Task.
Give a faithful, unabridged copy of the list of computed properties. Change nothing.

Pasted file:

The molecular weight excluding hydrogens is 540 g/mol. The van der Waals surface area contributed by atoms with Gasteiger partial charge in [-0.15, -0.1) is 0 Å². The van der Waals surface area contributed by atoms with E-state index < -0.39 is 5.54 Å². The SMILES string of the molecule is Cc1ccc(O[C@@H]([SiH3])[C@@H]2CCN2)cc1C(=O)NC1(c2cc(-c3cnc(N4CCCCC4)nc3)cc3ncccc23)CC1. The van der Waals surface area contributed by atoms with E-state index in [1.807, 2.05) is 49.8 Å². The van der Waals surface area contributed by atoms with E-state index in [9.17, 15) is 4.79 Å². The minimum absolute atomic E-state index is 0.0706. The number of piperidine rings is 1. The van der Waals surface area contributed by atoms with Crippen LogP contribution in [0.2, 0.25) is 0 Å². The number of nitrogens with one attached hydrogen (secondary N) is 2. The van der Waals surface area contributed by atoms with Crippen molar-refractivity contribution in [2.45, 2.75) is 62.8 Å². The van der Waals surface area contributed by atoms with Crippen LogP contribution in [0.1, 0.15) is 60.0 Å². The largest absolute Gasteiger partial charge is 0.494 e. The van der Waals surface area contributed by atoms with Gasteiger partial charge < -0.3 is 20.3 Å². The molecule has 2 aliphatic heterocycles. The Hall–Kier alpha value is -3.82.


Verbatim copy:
The molecular weight excluding hydrogens is 540 g/mol. The van der Waals surface area contributed by atoms with Gasteiger partial charge in [-0.15, -0.1) is 0 Å². The van der Waals surface area contributed by atoms with E-state index < -0.39 is 5.54 Å². The SMILES string of the molecule is Cc1ccc(O[C@@H]([SiH3])[C@@H]2CCN2)cc1C(=O)NC1(c2cc(-c3cnc(N4CCCCC4)nc3)cc3ncccc23)CC1. The van der Waals surface area contributed by atoms with E-state index in [1.807, 2.05) is 49.8 Å². The van der Waals surface area contributed by atoms with E-state index in [9.17, 15) is 4.79 Å². The minimum absolute atomic E-state index is 0.0706. The number of piperidine rings is 1. The van der Waals surface area contributed by atoms with Crippen LogP contribution in [0.2, 0.25) is 0 Å². The number of nitrogens with one attached hydrogen (secondary N) is 2. The van der Waals surface area contributed by atoms with Crippen molar-refractivity contribution in [2.45, 2.75) is 62.8 Å². The van der Waals surface area contributed by atoms with Crippen LogP contribution in [0.1, 0.15) is 60.0 Å². The largest absolute Gasteiger partial charge is 0.494 e. The van der Waals surface area contributed by atoms with Gasteiger partial charge < -0.3 is 20.3 Å². The molecule has 2 aliphatic heterocycles. The Hall–Kier alpha value is -3.82.